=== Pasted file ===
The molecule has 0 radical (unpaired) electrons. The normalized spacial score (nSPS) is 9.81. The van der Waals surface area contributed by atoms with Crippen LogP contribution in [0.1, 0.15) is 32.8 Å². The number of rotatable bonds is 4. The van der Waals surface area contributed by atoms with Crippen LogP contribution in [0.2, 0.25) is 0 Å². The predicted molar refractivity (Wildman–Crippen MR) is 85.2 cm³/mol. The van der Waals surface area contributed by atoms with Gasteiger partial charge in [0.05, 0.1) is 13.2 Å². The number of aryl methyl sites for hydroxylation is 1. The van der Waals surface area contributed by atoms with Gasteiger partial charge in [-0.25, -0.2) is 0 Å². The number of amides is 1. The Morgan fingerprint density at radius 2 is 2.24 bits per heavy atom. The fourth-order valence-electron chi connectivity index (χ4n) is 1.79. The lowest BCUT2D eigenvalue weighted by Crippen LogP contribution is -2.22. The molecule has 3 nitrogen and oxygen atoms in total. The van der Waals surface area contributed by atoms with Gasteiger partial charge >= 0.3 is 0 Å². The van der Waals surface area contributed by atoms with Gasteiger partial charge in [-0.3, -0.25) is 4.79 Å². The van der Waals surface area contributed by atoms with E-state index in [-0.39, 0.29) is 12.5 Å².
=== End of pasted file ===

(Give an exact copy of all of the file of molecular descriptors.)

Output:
The molecule has 0 radical (unpaired) electrons. The normalized spacial score (nSPS) is 9.81. The van der Waals surface area contributed by atoms with Crippen LogP contribution in [0.1, 0.15) is 32.8 Å². The number of rotatable bonds is 4. The van der Waals surface area contributed by atoms with Crippen LogP contribution in [0.2, 0.25) is 0 Å². The predicted molar refractivity (Wildman–Crippen MR) is 85.2 cm³/mol. The van der Waals surface area contributed by atoms with Gasteiger partial charge in [0.05, 0.1) is 13.2 Å². The number of aryl methyl sites for hydroxylation is 1. The van der Waals surface area contributed by atoms with Gasteiger partial charge in [-0.25, -0.2) is 0 Å². The number of amides is 1. The Morgan fingerprint density at radius 2 is 2.24 bits per heavy atom. The fourth-order valence-electron chi connectivity index (χ4n) is 1.79. The lowest BCUT2D eigenvalue weighted by Crippen LogP contribution is -2.22. The molecule has 3 nitrogen and oxygen atoms in total. The van der Waals surface area contributed by atoms with Gasteiger partial charge >= 0.3 is 0 Å². The van der Waals surface area contributed by atoms with Gasteiger partial charge in [-0.3, -0.25) is 4.79 Å². The van der Waals surface area contributed by atoms with E-state index in [-0.39, 0.29) is 12.5 Å².